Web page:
Clearly, the Florida Tax Credit Scholarship Program is in direct contradiction to this mandate: it takes monies that would otherwise go to public schools and gives that money to religious schools to use as they please.  Consider this statistic:  in the recent 2013-14 school year, there were 1,414 private schools participating in the Tax Credit voucher program, and 71% were religious schools.  And here is the data regarding students themselves:  82% of all students receiving vouchers attended religious schools. These religious schools are free to use these taxpayer funds for any purpose —-teaching whatever religious views they wish, evangelizing and proselytizing, holding worship services and even mandatory classes that teach specific religious beliefs.  And these schools are free to discriminate in admitting students and hiring staff.  Clearly, all this stands directly contrary to the Florida Constitution.
I very much regret the necessity of this lawsuit; but the Florida legislature seems determined to evade the Florida Constitution and support a parallel system of private/religious education funded by the taxpayers.  This voucher system now involves over 60,000 students, currently costs taxpayers $286.25 million, and will increase to $357.8 million for 2014-15. Costs will grow in the future.  It is no longer a small program for low-income students, but an ever-expanding system intentionally gathering a growing constituency.  It is badly misguided, and I trust that the Courts will rule it unconstitutional.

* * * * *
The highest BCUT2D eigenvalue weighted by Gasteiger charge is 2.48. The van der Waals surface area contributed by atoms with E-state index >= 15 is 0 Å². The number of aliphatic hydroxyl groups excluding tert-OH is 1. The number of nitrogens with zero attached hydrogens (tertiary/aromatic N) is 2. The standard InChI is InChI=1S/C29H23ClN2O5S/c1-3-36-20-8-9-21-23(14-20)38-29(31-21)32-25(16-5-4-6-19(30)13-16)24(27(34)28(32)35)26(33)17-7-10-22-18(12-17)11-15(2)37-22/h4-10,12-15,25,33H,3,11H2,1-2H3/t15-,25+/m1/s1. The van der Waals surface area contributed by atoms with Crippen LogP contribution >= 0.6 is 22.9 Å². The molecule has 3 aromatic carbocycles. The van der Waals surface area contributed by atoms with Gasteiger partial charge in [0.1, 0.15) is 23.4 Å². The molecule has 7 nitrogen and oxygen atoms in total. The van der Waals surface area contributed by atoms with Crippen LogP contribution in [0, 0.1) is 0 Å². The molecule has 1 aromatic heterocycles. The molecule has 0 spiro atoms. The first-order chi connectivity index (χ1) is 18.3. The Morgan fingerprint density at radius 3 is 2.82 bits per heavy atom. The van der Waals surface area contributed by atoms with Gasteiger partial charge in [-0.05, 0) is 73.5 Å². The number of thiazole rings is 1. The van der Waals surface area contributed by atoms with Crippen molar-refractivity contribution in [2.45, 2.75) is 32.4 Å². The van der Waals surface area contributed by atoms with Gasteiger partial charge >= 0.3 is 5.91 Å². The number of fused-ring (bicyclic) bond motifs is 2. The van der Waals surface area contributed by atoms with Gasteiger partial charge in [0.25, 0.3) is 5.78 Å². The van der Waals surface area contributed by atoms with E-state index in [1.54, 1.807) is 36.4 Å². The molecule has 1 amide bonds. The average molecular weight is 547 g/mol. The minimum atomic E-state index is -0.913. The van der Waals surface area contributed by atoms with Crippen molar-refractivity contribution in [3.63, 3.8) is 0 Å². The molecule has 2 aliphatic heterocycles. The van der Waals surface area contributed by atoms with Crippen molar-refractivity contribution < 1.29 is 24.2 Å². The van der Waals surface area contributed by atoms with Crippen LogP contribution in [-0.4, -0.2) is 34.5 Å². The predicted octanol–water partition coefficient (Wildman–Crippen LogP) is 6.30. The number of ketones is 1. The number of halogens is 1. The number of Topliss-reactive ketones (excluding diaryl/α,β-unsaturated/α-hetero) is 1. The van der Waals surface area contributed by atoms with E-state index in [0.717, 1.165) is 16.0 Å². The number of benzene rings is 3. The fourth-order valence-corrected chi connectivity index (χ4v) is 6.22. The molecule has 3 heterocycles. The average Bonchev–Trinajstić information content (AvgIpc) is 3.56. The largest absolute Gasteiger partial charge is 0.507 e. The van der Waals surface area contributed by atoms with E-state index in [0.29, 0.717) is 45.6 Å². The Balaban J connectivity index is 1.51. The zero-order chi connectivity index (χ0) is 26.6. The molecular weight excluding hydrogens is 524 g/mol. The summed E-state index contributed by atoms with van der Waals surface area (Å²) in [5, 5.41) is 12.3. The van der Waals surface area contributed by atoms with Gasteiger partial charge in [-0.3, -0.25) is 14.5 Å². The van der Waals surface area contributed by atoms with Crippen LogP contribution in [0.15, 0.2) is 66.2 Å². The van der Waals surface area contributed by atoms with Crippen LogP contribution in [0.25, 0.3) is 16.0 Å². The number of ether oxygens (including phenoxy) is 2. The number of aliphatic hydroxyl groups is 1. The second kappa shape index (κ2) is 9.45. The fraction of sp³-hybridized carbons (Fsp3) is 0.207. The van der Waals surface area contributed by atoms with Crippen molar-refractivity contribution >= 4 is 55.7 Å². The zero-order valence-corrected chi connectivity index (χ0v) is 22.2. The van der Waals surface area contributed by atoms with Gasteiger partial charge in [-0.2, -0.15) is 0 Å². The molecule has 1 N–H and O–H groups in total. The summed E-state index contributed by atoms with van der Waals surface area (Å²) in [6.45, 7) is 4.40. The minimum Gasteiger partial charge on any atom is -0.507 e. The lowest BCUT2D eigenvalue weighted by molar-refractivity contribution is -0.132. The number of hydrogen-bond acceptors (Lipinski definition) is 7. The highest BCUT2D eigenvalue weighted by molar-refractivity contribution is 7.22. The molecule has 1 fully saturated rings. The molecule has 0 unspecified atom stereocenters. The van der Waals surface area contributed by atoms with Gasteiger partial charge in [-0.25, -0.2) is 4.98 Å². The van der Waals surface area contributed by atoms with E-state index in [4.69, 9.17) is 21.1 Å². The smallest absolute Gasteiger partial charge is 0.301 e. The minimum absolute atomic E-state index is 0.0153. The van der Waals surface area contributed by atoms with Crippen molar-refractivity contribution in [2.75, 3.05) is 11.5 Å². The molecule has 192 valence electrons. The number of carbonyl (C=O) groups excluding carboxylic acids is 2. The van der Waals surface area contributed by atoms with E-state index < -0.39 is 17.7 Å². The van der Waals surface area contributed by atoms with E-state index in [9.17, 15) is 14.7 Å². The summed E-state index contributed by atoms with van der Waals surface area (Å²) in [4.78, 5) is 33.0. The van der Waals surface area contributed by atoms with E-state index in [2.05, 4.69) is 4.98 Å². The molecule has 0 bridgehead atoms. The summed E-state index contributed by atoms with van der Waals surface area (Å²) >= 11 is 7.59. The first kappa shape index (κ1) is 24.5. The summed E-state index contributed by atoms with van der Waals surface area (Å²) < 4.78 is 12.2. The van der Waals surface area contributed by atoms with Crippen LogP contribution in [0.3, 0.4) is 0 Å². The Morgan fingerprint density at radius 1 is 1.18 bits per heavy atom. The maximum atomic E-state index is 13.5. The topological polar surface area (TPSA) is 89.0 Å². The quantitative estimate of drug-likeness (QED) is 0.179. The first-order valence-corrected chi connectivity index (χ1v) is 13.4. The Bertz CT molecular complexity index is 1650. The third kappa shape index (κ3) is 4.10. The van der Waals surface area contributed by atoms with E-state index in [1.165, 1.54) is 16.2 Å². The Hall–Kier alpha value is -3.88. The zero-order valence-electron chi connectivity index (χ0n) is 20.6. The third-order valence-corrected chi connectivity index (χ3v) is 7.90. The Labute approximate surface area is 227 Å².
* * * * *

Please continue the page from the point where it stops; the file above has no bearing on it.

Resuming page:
But even before the court rules, may I urge you as legislators to seriously consider the following requests:  1) Please support legislation to repeal the Tax Credit Scholarship Program;  2)  At minimum, please require that vouchers not be used in religious schools;  3)  Please impose the same accountability required of public schools (FCAT, certified teachers, etc) so that there can be a meaningful assessment as to how the students are doing at these unregulated schools. 
Thank you.
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Clay County AU Chapter Meeting January 30, 2016